The survey of 90 institutional investors across 12 countries in the MENA region highlights continuing concerns over political uncertainty, and they are keen to see continuing market liberalisation.
The survey shows a discernible increase in high growth market to high growth market capital flows (East to East). However, fragmented liquidity hampers the potential growth of stock exchanges in the region.
Equally, the findings hint at rapid shifts in market and asset allocation, which up to now have favoured bonds and private equity investments, to growing cross section of investible product, including mutual funds, hedge funds, ETFs, and money market instruments.
In this regard, markets such as Saudi Arabia, Qatar and the United Arab Emirates appear increasingly popular as investment destinations. Clearly a paradigm shift in the mobilisation of capital is underway in the region, influenced by political risk, the rise of localised liquidity pools (but not necessarily residing in national stock exchanges) and a growing adherence to sophisticated collateral and risk management techniques.
This is now the fourth MENA Asset Management Survey, conducted by FTSE Global Markets, in conjunction with the Qatar Financial Centre (QFC) Authority. The survey is undertaken quarterly and measures the outlook of up to a third of the asset managers operating in the region.
At a time of immense market change in the global investment market as new institutions and regulations impinge on national and regional investment regimes, and a global economy still mired in the aftershocks of the 2008/2009 financial crisis, the asset management industry in the MENA region is poised on the brink of a new era. This important survey monitors the increasingly rapid evolution of the asset management industry in the wider MENA region, looking at how macro and regional factors continually exert their effects on the asset allocation, business solutions and business infrastructure. With this overview in mind, the MENA Asset Management Survey has three aims: to describe the investment outlook of a diverse range of asset management firms in the MENA region; to assess the perception of political/economic risk within the region; and to outline current thinking in the asset management industry as to what infrastructure is important to the proper functioning of their businesses. These elements still remain core to the thesis of each quarterly survey. Even so, each has its own character: in part determined by macro-issues; in part determined by the range of respondents.
One of the survey’s most important findings is investors’ assessment of risk in the MENA region. The Q1 2013 survey shows that investor sentiment is increasingly factoring in heightened risk.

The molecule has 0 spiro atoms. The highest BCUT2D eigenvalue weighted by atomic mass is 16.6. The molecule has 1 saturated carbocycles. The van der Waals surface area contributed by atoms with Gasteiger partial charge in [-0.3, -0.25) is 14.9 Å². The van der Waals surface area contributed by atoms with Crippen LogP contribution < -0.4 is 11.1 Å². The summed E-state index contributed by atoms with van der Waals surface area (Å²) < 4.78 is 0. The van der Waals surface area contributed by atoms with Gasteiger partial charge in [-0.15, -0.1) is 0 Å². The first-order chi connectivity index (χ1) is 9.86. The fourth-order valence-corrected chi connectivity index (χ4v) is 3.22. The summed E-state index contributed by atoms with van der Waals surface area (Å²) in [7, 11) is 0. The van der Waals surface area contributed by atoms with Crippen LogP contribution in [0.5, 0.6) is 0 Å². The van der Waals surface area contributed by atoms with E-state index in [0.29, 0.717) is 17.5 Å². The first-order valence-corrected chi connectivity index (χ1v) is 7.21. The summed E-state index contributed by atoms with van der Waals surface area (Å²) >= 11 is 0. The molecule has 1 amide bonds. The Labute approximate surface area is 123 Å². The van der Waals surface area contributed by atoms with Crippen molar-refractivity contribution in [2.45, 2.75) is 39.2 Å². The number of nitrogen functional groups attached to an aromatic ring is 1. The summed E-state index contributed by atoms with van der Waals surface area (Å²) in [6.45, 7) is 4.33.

Investors responding to the survey were asked whether political risk in the MENA region would improve or worsen over the coming year.
The UAE, Saudi Arabia and Qatar concerned investors least. Syria, Lebanon and Jordan concerned investors most.
Why are these findings important? Several trends particularly influence changes in international investment markets:
• Shifts in capital flows, which are increasingly complex and sensitive to changes in political risk
• Market volatility, which encourages long-term investors to switch between investible assets to achieve stable returns
• Continued interest in cross-border investments to achieve tax efficiencies and higher returns
• The concentration of liquidity in certain markets
• Rising regionalism
In the MENA region context, continuing political unrest in North Africa and the Levant is very likely to further concentrate assets in more stable economies and cause attendant cross-border capital flows.
Yousuf Al Jaida, Chief Strategic Development Officer, QFC Authority, says: “The FTSE Global Markets survey of investor sentiment is a valuable guide to how investors react to economic and political developments in the MENA region. This latest survey shows how investor sentiment towards the region is influenced by global as well as regional trends such as shifts in flows of trade and capital. Positive attitudes towards Qatar substantially reflect the careful evolution of its legal, regulatory and tax environment in the light of regional and global changes and the maturing of its financial sector.”
Andrew Neil, Head of Research and New Media, FTSE Global Markets, says: “Heightened political risks in the MENA region have two effects: the concentration of assets in those countries that are deemed more stable, and a shift in the types of assets employed. It is no surprise then that in the more stable markets in the GCC investors are increasingly looking at equity-based investments and in the riskier markets in the North Africa and Levant bonds seem to be the investment vehicle of choice, particularly the relatively safe haven of sovereign bonds.”
This trend is clear in the following chart. It shows the contrast between GCC and non-GCC investment allocations. The widest variation is between bonds and equities, with equities being favoured in GCC markets.
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